SkinTrack lets you control your smart watch with your skin SkinTrack lets you control your smart watch with your skin
WHY THIS MATTERS IN BRIEF One day computers will be in us, not on us, but until that day comes most of us find... SkinTrack lets you control your smart watch with your skin


  • One day computers will be in us, not on us, but until that day comes most of us find ourselves stuck with fat fingers and tiny screens, but a new future interface might solve your “Fingers and Thumbs” dilema


As a Futurist I scoff at your smart watch as I use a neural interface to telepathically write my article. You’ve been sold the dream of a “supercomputer on your wrist” and in reality you’ve probably discovered that a “computer” on your wrist with a small screen sucks, even if it can predict when you’re getting ill (eventually). Enjoy sending an E-Mail. Enjoy playing Angry Birds. Ha! Ha!


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Now though, thanks to the researchers at Carnegie Mellon’s Future Interfaces Group (FIG) I might have to re-think my scoffing because they’ve found a way to turn your skin into a trackpad, and that might not change everything about the way that we use our devices, but it could certainly change a lot.


The SkinTrack Interface In Action

Playing Angry Birds? No problem. Writing a text, or an E-Mail? No problem. Scribbling stupid drawings of stickmen and cats that you can send to your loved ones who look at them with hidden contempt while fake laughing? No problem.



FIG’s latest breakthrough, called SkinTrack, works by using four sensors, two in the watch band and two along the edge of the watch face, and a ring, that work together to track your finger’s movements along your arm and your hand.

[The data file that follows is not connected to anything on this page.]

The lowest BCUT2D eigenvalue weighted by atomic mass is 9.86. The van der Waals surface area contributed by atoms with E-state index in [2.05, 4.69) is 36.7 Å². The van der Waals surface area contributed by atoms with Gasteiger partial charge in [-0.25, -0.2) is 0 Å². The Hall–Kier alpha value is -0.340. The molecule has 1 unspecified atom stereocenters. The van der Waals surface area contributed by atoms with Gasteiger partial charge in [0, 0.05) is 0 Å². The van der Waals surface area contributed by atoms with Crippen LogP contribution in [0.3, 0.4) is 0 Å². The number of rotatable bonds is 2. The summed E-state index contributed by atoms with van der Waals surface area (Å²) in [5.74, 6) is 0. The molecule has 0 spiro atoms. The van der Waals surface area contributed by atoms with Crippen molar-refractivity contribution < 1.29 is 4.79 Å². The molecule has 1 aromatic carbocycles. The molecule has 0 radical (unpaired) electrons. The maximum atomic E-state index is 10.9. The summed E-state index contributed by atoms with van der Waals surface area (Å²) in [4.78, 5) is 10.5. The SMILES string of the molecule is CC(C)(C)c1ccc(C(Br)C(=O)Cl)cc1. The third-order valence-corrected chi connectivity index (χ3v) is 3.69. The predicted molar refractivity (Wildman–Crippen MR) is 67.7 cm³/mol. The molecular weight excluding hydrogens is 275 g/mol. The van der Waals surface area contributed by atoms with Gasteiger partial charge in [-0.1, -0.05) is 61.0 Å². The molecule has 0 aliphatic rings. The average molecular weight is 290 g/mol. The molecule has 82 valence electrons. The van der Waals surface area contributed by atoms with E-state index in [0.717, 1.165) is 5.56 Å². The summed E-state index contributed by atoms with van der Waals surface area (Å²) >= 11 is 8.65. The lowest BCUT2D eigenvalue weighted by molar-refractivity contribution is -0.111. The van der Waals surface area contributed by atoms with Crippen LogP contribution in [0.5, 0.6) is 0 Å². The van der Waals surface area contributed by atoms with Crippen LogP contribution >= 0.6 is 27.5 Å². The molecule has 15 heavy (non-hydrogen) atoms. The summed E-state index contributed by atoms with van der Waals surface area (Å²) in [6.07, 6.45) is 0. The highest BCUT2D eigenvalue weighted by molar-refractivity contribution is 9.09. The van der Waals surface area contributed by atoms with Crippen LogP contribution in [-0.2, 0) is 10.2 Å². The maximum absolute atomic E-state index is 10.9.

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All of that sounds great, of course, but just imagine the chaos that a bug walking up your arm could cause… Anyway, there are basic swipe features that let users switch between apps, and a feature called “Spatial shortcuts” that let users drag and drop icons, open apps and play games. The sensors can even track your finger hovering above your skin as well, letting you virtually dial numbers and input text, and one day soon there’s no reason why the system could translate you writing on your arm into text on the screen.

While the technology probably won’t come to a consumer product any time, even though Apple does have some $230 Billion in cash in the bank – cough, cough – FIG are now working with Disney on the technology so we’ll just have to wait and see what happens…

Matthew Griffin Global Futurist 未来学家, Tech Evangelist, XPrize Mentor ● Int'l Keynote Speaker ● Disruption, Futures and Innovation expert

Matthew Griffin, Futurist and Founder of the 311 Institute is described as “The Adviser behind the Advisers.” Among other things Matthew keeps busy helping the world’s largest smartphone manufacturers ideate the next five generations of smartphones, and what comes beyond, the world’s largest chip makers envision the next twenty years of intelligent machines, and is helping Europe’s largest energy companies re-invent energy generation, transmission and retail. Recognised in 2013, 2015 and 2016 as one of Europe’s foremost futurists, innovation and strategy experts Matthew is an award winning author, entrepreneur and international speaker who has been featured on the BBC, Discovery and other outlets. Working hand in hand with accelerators, investors, governments, multi-nationals and regulators around the world Matthew helps them envision the future and helps them transform their industries, products and go to market strategies, and shows them how the combination of new, democratised, powerful emerging technologies are helping accelerate cultural, industrial and societal change. Matthew’s clients include Accenture, Bain & Co, Bank of America, Blackrock, Booz Allen Hamilton, Boston Consulting Group, Dell EMC, Dentons, Deutsche Bank, Deloitte, Deutsche Bank, Du Pont, E&Y, Fidelity, Goldman Sachs, HPE, Huawei, JP Morgan Chase, KPMG, Lloyds Banking Group, McKinsey & Co, PWC, Qualcomm, Rolls Royce, SAP, Samsung, Schroeder’s, Sequoia Capital, Sopra Steria, UBS, the UK’s HM Treasury, the USAF and many others.

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